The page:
The primary is scheduled for March 6, 2012.  HB 194 would have moved the primary to May but that bill is likely to be on hold until November 2010.  The candidate filing deadline will be December 7, 2011, only 86 days away and within the typical 90-day waiting period before bills take effect.  Only a bipartisan vote of 66 members of the House can make a law take effect immediately and avoid the legal chaos that will ensue if changes are not made in time. 

Redistricting is moving fast and, despite the pleas of the public that we all heard when we traveled the state for regional hearings, the map under consideration has not been released to the public nor to members of the State Government and Elections committee.  Meanwhile, we have a possible vote scheduled for less than 48 hours from now. 

We need to step back and take the time to do this right with bipartisan support for whatever plan the legislature adopts.  We’ll need an emergency clause to act no matter our course of action, so there is no reason why we cannot take additional time for hearings and discussion.  Failure to do so ensures protracted legal battles, public confusion and uncertainty for voters and candidates across the state.  Politicians’ drawing the lines for maximum political advantage is not fair and has delivered extreme policies in Ohio and partisan posturing in Washington.  We can do better. 


Kathleen Clyde
State Representative
House District 68


“What’s wrong with the reapportionment process”

As the Apportionment Board met in field hearings across the state last week news media across the state have been covering this process. The Toledo Blade editorial board called last week’s hearings “little more than an exercise in failed public relations.” Excerpts of the Blade editorial “Remapping Ohio” follow:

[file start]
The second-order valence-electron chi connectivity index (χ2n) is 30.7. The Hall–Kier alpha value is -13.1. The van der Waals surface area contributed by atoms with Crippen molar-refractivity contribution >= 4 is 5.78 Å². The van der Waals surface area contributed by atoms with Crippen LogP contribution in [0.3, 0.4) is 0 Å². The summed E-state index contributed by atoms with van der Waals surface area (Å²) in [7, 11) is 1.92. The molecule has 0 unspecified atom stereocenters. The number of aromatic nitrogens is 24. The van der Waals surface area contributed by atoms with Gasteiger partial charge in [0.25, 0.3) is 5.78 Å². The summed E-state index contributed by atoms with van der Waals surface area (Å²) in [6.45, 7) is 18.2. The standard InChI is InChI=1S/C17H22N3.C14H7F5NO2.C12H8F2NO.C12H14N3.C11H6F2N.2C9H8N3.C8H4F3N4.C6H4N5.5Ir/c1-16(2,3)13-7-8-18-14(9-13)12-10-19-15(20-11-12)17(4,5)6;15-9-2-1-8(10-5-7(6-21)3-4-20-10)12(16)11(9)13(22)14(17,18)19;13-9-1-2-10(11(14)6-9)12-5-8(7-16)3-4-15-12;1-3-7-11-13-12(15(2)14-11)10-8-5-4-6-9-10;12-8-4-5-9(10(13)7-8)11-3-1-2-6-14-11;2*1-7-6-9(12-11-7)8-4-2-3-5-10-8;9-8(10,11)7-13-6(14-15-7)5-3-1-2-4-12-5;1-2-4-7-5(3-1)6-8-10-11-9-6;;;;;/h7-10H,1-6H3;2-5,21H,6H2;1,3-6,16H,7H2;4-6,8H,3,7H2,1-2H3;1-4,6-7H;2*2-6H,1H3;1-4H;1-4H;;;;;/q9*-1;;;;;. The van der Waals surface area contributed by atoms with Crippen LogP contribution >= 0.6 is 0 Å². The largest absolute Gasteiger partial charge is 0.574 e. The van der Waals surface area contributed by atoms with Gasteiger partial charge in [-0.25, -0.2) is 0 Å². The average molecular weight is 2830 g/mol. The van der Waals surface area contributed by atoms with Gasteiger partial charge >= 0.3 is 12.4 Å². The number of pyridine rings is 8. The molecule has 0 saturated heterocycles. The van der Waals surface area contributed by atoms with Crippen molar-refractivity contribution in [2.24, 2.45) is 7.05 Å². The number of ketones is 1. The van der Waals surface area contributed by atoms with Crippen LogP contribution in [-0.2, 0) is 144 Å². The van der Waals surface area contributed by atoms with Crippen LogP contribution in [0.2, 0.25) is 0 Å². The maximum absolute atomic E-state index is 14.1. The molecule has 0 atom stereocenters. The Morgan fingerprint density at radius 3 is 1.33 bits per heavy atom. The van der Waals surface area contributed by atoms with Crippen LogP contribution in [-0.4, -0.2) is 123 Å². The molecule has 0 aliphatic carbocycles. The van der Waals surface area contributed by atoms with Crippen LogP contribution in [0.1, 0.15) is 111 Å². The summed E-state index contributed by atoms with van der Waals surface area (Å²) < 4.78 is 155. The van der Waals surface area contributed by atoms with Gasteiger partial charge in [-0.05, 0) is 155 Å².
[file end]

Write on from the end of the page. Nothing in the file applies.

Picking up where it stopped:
“Ohioans finally have a map that shows how the boundaries of state legislative districts can be redrawn to make them more compact and competitive. The map didn’t come from the state panel that is charged with redistricting the General Assembly.

“The Republican-dominated board isn’t likely even to acknowledge the map’s existence. That’s what’s wrong with the reapportionment process.

“Once a decade, the Ohio Apportionment Board adjusts legislative districts to account for population shifts identified in the U.S. Census. Typically, whichever party — Republican or Democratic — has a board majority uses that advantage to draw districts to gain seats in the state House and Senate.

“This year, four of the five board members are Republicans: Gov. John Kasich, Secretary of State Jon Husted, Auditor Dave Yost, and Senate President Tom Niehaus (R., New Richmond). House Minority Leader Armond Budish (D., Beachwood) is the only Democrat.

“Among the Republicans, only Mr. Husted has expressed interest in making the process less partisan. Mr. Budish proposed several rule changes designed to expand public participation and make the process more transparent and less partisan. Republicans rejected them.

“The apportionment board just completed hearings across the state that offered the illusion of public input. But without even a tentative map to display, the hearings were little more than an exercise in failed public relations.